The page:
Struggling to live life as an owl

March 25, 2009 | By | 4 Replies More

Once again, I’m up late writing (it’s almost midnight), but that is a natural thing for me to do, given that I don’t actually become wide-awake until about 5 PM. That’s the way it’s been for me for as long as I can remember. Back in college, my grades started going up once I gave up on those 7:40 AM classes, and tilted my day toward the late morning through mid-afternoon. Quite often, I will get to work at about 10, working until seven or eight at night. This allows me to harness more of my peak time to do the challenging job I do (I am a consumer attorney).  Several times a month, I find myself at the office writing a legal brief at one in the morning, working quite effectively.

It’s not that I don’t like to sleep.  I love to sleep.  It’s just that I love to sleep in.   That’s when it feels natural to me.    I know that it’s not merely a matter of biology.  I stay up late because I want to get one more thing done, and then one more thing.   I hate to give up the day, even when it turns into the next day.  for me, there’s no better time for concentrating than the night.  For whatever combination of nature and nurture, the night is my favorite time.  I am an owl.

Those other kinds of people, those “larks,” often look at owls with suspicion, however. Even when owls spend as much time at work as larks, the larks assume that we owls are goofing off in the morning while they are working hard. What about those evening hours while we owls are still hard at work while the larks are long gone? Larks think that this is our own damned fault and the owls should be getting up earlier. I do think this is part of the Larkian thought process. This perceived tension has often provoked me to think about why it is that my schedule is tilted toward the afternoon and evening. Do I choose for it to be this way or am I biologically geared to be an owl? And why is it that so many owls (me included) end up marrying larks?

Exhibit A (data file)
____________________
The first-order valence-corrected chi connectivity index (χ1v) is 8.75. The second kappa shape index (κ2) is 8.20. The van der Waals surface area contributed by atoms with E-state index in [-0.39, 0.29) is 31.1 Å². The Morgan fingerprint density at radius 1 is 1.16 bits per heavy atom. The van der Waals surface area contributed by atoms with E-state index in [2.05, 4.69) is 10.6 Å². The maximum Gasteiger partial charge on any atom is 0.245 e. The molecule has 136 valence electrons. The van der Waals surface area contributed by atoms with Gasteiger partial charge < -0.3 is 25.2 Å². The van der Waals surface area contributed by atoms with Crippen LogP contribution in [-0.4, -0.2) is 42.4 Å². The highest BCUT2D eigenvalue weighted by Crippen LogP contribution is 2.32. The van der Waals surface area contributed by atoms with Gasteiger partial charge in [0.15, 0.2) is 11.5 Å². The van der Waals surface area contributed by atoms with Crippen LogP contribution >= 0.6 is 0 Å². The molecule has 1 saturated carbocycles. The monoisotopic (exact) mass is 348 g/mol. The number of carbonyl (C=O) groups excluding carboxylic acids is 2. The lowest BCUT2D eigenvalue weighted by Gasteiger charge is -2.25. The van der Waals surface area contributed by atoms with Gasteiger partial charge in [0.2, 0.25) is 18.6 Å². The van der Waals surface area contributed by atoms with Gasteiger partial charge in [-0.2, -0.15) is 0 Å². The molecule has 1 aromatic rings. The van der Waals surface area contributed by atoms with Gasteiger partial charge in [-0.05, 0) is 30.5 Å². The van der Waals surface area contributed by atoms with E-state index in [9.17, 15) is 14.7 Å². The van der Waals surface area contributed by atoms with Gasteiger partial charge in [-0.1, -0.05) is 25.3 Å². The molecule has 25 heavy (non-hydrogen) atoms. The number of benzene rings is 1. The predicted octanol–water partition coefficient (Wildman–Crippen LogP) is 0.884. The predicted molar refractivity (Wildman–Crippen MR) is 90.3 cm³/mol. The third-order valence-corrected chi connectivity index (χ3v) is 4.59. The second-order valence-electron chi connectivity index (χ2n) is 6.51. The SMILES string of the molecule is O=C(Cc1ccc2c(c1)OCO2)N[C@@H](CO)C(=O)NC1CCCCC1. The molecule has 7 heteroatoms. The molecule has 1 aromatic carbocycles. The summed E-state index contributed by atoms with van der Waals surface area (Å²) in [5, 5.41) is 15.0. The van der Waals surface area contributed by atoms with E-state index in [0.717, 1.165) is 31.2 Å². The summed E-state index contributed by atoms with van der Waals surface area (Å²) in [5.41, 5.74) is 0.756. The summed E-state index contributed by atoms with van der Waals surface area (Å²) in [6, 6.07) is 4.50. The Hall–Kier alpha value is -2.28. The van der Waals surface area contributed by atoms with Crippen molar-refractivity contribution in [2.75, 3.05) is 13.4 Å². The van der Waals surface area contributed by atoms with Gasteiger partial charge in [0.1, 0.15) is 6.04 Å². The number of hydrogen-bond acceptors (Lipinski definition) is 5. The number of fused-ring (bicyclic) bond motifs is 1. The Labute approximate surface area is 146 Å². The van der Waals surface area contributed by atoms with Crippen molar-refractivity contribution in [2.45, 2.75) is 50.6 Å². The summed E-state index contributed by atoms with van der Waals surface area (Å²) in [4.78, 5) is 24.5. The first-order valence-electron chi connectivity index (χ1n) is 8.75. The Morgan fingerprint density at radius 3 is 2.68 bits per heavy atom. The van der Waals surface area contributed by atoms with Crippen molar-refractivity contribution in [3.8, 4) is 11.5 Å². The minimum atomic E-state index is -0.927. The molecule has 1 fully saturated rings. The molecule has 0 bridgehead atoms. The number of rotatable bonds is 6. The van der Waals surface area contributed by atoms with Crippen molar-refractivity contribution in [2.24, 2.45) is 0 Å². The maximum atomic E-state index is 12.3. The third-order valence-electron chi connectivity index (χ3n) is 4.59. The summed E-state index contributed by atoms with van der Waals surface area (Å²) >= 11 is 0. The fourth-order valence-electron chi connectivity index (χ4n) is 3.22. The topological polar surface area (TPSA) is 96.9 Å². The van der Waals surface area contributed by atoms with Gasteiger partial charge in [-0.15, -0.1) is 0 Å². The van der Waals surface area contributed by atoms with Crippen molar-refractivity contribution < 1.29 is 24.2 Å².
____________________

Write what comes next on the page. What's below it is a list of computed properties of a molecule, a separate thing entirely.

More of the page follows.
image by menthedogsphotostream at Flickr via Creative Commons

image by menthedogsphotostream at Flickr via Creative Commons

In “Of Owls, Larks and Alarm Clocks,” Melissa Lee Phillips reports on out-of-sync body clocks in the March 12, 2009 issue of Nature (available online only to subscribers). I learned quite a few things from this article. For instance, I learned that half of the population in industrialized societies have circadian rhythms that are “out of phase with the daily schedule they keep.” I learned that people living out of phase are said to have “social jet lag.” I learned that many people become “owl-ish” when they spend lots of time indoors. I learned that working out-of-sync is serious business.

If larks and owls are forced to follow normal schedules, they run into all kinds of problems with disabling insomnia and sleepiness. . . . in 2007 . . . [World Health Organization] concluded that “shift-work that involves circadian disruption is probably carcinogenic to humans . . . equally strong conclusions have been drawn from evidence that links circadian-rhythm problems to psychiatric disorders, metabolic syndrome and a range of other illnesses.